# Is $~\let\r\raise\text{3rd.3}\r.6ex{\small3}\r1.1ex{\scriptsize3}\!\:\r1.6ex{\tiny3}\!\;\r2.2ex.\!\r2.5ex.\!\r2.8ex.\!\!\!\!\!\!(~)~$ too much to ask?

You will not be asked to devise a function to find the third-least of $$3 \raise .6ex {\small 3} \raise 1.1ex { \scriptsize 3}\!\: \raise 1.6ex { \tiny 3} \!\; \raise 2.2ex . \! \raise 2.5ex . \! \raise 2.8ex . \!\!\!\!\!\!$$ numbers today, rather to merely show that you could. $$\begingroup \def \= { \mathop{\normalsize\,\raise-.2ex\triangleq\,} } \def \yellow { \color {#aaaa00} } \def \red { \color{#990044} } \def \t #1{ \small \text{#1} } \def \blunderline #1{{ #1 \rlap{ \, \llap {\red {\raise -.33ex{\underline {\hphantom {\, #1\, }}}}} \llap{ \yellow{ \raise-.55ex{ \underline{ \hphantom{ \,#1 \,}}}}} } }} \def \strikeline #1{{ #1 \rlap{ \, \llap { \red {\raise 1.18ex{\underline {\hphantom {\, #1\, }}}}} } }}$$

• What definitions of $$\t{3rd.27}(a,b,c,\dots,x,y,z,zz)$$ and 4 other simple functions of your choice can work together to find the third-least of any 27 different numbers regardless of input order?

Devising 5 simple functions to find the third-least of only $$27$$ ($${\small =}\, 3\small\raise.6ex 3$$) numbers would surely convince anyone that 9 simple functions could cover 7625597484987 ($${\small =}\, 3 \raise .6ex {\small 3} \raise 1.1ex { \scriptsize 3}$$) input numbers and so on. A “simple function” has a fixed number of numeric inputs, like these sample simple functions.

\small\begin{align} \t{Max.3}(a,b,c) & \= \t {Max.2} ( \, \t{Max.2}(a,b) , c \, ) \\[1.5ex] \t{Median.3}(a,b,c) & \= \t {Max.3} ( \, \t {Min.2}(a,b) , \, \t {Min.2}(b,c) , \, \t{Min.2}(a,c) \, ) \end{align}

(“$$\! \= \!$$” means “is defined as.”)  A simple function simply calls one other function, passing inputs that may each contain an additional level of function call. This amounts to a two-deep function call with no variables, conditionals, loops, other operations, . . .  And the definition of a truly simple function does not include any larger functions (those with more inputs than the function being defined).

\small\begin{align} \t{TwoDeepIsOkay.4}(a,b,c,d) & \= \t {Max.2} ( \, \t {Max.2}(a,b) , \, \t{Max.2}(c,d) \, ) \\[1.5ex] \strikeline { \t {ThreeDeepIsTooDeep.4}(a,b,c,d) } & \= \strikeline{ \t {Max.2} ( \, \t {Max.2} ( \, \blunderline{ \t{Max.2}(a,b) } , \, c \, ) , \, d \, ) } \\[1.5ex] \strikeline { \t {ShouldNotCallLargerFunctions.}\blunderline{2}(a,b) } & \= \strikeline{ \t {Median.}\blunderline{3} ( \, a , \, b , \, \t{Mmm.}\blunderline{3}(a,b,a) \, ) } \end{align}

Just two functions are available to build upon, providing the lesser and greater of their two inputs:  $$\t {Min.2}(a,b)$$ and $$\t{Max.2}(a,b)$$.  These are not counted among the 5 functions to be defined but all other utilized functions are, including any of those mentioned above.

If all goes well, for example, $$\small \t{3rd.27} \, ( 70,71,72,73,74, \!$$ $$\small 75,76,77,78,79, \!$$ $$\small 80,81,82,83,84, \!$$ $$\small 85,86,87, \!$$ $$\small 11,12,13,14,15, \!$$ $$\small 16,17,18,19 ) = 13$$.  To further appreciate Paul Panzer’s solution notice how nicely its components lay out on this 3-dimensional grid of inputs to $$\small \t{3rd.27} \, ( a,b,c,d,e,f,g,h,i, \!$$ $$\small j,k,l,m,n,o,p,q,r, \!$$ $$\small s,t,u,v,w,x,y,z,zz )$$.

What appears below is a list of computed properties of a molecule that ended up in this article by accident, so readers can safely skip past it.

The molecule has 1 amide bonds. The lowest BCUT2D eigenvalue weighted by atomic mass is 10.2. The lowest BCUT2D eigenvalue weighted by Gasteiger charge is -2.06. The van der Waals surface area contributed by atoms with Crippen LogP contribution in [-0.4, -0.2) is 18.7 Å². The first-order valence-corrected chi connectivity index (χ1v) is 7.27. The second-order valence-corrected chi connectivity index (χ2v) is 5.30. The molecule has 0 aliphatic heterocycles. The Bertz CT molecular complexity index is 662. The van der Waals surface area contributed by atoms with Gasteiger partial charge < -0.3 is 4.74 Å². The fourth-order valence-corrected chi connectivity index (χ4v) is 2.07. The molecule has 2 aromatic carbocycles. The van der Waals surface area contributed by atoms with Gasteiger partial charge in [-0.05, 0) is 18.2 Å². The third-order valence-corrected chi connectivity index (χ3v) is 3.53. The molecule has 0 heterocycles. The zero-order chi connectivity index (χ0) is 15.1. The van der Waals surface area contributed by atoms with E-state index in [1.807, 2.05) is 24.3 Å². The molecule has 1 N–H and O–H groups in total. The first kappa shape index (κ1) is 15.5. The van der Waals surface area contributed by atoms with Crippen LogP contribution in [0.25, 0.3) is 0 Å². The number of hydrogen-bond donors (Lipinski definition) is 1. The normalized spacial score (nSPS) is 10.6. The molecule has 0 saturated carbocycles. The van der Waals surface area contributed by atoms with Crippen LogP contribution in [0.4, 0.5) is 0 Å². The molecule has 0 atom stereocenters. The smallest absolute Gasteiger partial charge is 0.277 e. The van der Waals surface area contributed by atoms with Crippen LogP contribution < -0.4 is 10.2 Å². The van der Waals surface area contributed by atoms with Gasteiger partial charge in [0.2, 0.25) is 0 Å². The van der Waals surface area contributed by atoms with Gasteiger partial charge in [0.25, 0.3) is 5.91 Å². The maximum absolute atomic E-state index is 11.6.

(This puzzle was motivated by Misha Lavrov’s solution to I don’t want the smallest one, I want the second-smallest one. Interesting answers that stray from stated conditions are welcome.) $$\endgroup$$

• Are functions-as-parameters permitted? If not, are you absolutely certain this is solvable? It would be difficult even with them, but it doesn't look solvable to me without them. There's too much complexity to dig through, and not enough resources to do the digging. – Ben Barden Sep 8 '20 at 19:46
• The puzzle statement is now more clear about using only numbers as arguments, @Ben Barden, though we could certainly use some (more? i don't recall any) puzzles with functional parameters. If you have an approach that breaks any of this puzzle's conditions, please post nonetheless! I do have working code that follows these conditions straightforwardly and have added to the statement a link to what motivated this puzzle. Incidentally, some MathJax puzzles' solutions actually create functions (\macros) on the fly. – humn Sep 8 '20 at 22:14

For building an answer along the lines of the linked solution by Misha Lavrov, the key ingredient is

Finding a hopefully small set of three-way splits of the 27 inputs such that each triplet of inputs is separated into three different subsets at least once. Without the "hopefully small" constraint the task would be easy: Just use $$\mathrm{Min}.2925(\mathrm{Max}.3(a,b,c),\mathrm{Max}.3(a,b,d),...)$$ i.e. generate all 2925 triplets, take the maximum for each and then take the minimum of the maxima.

As demonstrated in the linked solution the number of terms can be drastically reduced by intelligent grouping which leads us back to my initial statement. If we had a family of splits $$A_i\dot\cup B_i \dot\cup C_i = \{a,...,zz\}$$ with the stated properties then there would be at least one $$i$$ such that the three smallest elements were distributed one in $$A_i$$, one in $$B_i$$ and one in $$C_i$$ and could be recovered taking the minima over $$A_i$$, $$B_i$$ and $$C_i$$, respectively. The smallest but two element then is $$\mathrm{Max}.3(\mathrm{Min}.9(A_i),\mathrm{Min}.9(B_i),\mathrm{Min}.9(C_i))$$ (I've made the three subsets the same size 9 for simplicity.) As we don't know which $$i$$ is the one we as the last step take the minimum over all splits $$i$$.